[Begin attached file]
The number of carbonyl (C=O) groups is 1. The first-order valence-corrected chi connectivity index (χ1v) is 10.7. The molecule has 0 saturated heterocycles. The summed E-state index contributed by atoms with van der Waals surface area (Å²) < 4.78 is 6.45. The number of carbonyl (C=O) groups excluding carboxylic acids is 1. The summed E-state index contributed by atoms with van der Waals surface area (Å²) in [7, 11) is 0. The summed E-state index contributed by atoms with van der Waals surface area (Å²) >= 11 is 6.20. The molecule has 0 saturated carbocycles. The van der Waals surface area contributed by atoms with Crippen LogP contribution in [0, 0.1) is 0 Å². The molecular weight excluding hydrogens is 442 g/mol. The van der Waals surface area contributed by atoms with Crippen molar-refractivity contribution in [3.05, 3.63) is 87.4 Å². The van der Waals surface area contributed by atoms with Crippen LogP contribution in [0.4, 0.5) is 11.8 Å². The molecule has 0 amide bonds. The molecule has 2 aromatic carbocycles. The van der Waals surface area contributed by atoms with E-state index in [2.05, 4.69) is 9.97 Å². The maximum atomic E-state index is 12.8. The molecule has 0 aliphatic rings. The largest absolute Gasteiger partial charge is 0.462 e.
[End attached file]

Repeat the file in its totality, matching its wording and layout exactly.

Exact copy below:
The number of carbonyl (C=O) groups is 1. The first-order valence-corrected chi connectivity index (χ1v) is 10.7. The molecule has 0 saturated heterocycles. The summed E-state index contributed by atoms with van der Waals surface area (Å²) < 4.78 is 6.45. The number of carbonyl (C=O) groups excluding carboxylic acids is 1. The summed E-state index contributed by atoms with van der Waals surface area (Å²) in [7, 11) is 0. The summed E-state index contributed by atoms with van der Waals surface area (Å²) >= 11 is 6.20. The molecule has 0 saturated carbocycles. The van der Waals surface area contributed by atoms with Crippen LogP contribution in [0, 0.1) is 0 Å². The molecular weight excluding hydrogens is 442 g/mol. The van der Waals surface area contributed by atoms with Crippen molar-refractivity contribution in [3.05, 3.63) is 87.4 Å². The van der Waals surface area contributed by atoms with Crippen LogP contribution in [0.4, 0.5) is 11.8 Å². The molecule has 0 amide bonds. The molecule has 2 aromatic carbocycles. The van der Waals surface area contributed by atoms with E-state index in [2.05, 4.69) is 9.97 Å². The maximum atomic E-state index is 12.8. The molecule has 0 aliphatic rings. The largest absolute Gasteiger partial charge is 0.462 e.